Stepping off the dock and onto the bow step of the 182SC was as easy as stepping into a neighborhood diner. The next step down hid a compartment that could be a cooler or dry stowage. I’m a big guy, yet this easily trailered boat stood firm while I slouched into the helm seat.
One guy at the helm and 12 gallons in the fuel tank wasn’t a workaday load for the 90 hp Yamaha outboard, but it did let the 182SC step out, up and into the sunshine at a high rate of speed — 41 mph. The acceleration proved satisfying and efficient, making as many as 6 mpg. I was more impressed by the 3-second time to plane and 8 seconds to get to 30 mph.
The 182SC borrows a bit from the past, when horsepower came in heavier packages. It’s narrow for its length, which reduces drag, makes it less tender as crew step from side to side, and planes quickly, as our numbers reflected.
But what would happen with a full crew? I headed back to the dock and recruited four fellow boating journalists. With five adults on board, the 182SC planed in 3.8 seconds. Our top speed was 37.5 mph — an almost astonishing feat with just 90 ponies. You can power it with up to 115 hp while still keeping the price point in a comfortable spot, but for the average family, we liked the economy of the 90.
The popularity of outboard deck boats arises from the demise of the 3.0-liter GM block that generated 130 hp in MerCruiser and Volvo Penta sterndrives. But the outboard offers advantages you can’t get from a sterndrive too. An outboard still needs to be winterized if you lay it up for long periods of time, but if you use it in cold weather, it will drain straight out without having to open petcocks in the bilge. Outboards are lighter per horsepower as well, and that’s like adding horsepower that doesn’t burn fuel.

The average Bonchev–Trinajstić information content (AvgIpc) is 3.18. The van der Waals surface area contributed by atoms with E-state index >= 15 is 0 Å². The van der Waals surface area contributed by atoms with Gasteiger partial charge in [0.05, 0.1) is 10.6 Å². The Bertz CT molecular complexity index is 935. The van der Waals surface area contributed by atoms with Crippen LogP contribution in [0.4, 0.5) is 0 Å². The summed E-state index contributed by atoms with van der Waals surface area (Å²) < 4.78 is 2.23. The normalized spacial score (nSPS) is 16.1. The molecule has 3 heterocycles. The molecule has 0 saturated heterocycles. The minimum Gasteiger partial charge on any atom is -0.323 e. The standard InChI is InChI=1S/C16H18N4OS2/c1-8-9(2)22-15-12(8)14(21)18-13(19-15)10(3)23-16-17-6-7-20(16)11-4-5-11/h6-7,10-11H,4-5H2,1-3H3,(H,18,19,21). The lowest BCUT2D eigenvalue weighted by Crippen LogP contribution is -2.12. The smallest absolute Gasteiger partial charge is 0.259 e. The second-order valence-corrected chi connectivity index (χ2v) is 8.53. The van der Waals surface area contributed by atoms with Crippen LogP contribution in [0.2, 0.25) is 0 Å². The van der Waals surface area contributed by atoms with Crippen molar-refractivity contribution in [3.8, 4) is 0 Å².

Price and speed are a big part of the boating equation, but so is the comfort and pleasure of the crew. Everybody in our test group had a cozy seat, either at the bow, abeam or astern. The load wasn’t entirely balanced, yet the boat stayed comfortably level. The view forward from the helm was good and safe, and while we were seated amidships, the skipper was always in the conversation.
For most people there is no perfect boat, only perfect compromises, but in a day when gas is precious, tow vehicles are smaller, and you need to save a buck storing the boat in the garage, Al Fink was right — the 182SC is the best boat he’s made in years.
Comparable Model: Bayliner 190